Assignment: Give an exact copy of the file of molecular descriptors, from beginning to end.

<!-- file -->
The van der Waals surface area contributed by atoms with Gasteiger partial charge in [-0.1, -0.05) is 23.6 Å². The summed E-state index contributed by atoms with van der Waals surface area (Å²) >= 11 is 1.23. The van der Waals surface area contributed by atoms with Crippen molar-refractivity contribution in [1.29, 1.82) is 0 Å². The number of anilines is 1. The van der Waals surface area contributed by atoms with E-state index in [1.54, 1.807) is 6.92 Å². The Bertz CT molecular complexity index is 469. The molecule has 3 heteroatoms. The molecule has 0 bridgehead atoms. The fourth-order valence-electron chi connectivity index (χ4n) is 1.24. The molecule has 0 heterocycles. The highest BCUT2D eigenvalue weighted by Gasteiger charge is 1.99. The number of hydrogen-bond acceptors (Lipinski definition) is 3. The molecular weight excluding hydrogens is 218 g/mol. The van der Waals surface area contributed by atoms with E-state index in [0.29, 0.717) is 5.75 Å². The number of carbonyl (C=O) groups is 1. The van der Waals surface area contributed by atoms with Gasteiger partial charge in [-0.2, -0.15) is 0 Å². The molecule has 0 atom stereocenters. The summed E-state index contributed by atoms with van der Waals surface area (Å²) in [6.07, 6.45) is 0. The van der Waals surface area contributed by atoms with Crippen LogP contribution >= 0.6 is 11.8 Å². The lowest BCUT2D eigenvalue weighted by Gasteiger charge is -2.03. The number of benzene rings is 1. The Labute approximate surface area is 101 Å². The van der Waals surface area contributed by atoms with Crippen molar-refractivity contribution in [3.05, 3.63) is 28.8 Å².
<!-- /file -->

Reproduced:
The van der Waals surface area contributed by atoms with Gasteiger partial charge in [-0.1, -0.05) is 23.6 Å². The summed E-state index contributed by atoms with van der Waals surface area (Å²) >= 11 is 1.23. The van der Waals surface area contributed by atoms with Crippen molar-refractivity contribution in [1.29, 1.82) is 0 Å². The number of anilines is 1. The van der Waals surface area contributed by atoms with E-state index in [1.54, 1.807) is 6.92 Å². The Bertz CT molecular complexity index is 469. The molecule has 3 heteroatoms. The molecule has 0 bridgehead atoms. The fourth-order valence-electron chi connectivity index (χ4n) is 1.24. The molecule has 0 heterocycles. The highest BCUT2D eigenvalue weighted by Gasteiger charge is 1.99. The number of hydrogen-bond acceptors (Lipinski definition) is 3. The molecular weight excluding hydrogens is 218 g/mol. The van der Waals surface area contributed by atoms with E-state index in [0.29, 0.717) is 5.75 Å². The number of carbonyl (C=O) groups is 1. The van der Waals surface area contributed by atoms with Gasteiger partial charge in [-0.2, -0.15) is 0 Å². The molecule has 0 atom stereocenters. The summed E-state index contributed by atoms with van der Waals surface area (Å²) in [6.07, 6.45) is 0. The van der Waals surface area contributed by atoms with Crippen LogP contribution >= 0.6 is 11.8 Å². The lowest BCUT2D eigenvalue weighted by Gasteiger charge is -2.03. The number of benzene rings is 1. The Labute approximate surface area is 101 Å². The van der Waals surface area contributed by atoms with Crippen molar-refractivity contribution in [3.05, 3.63) is 28.8 Å².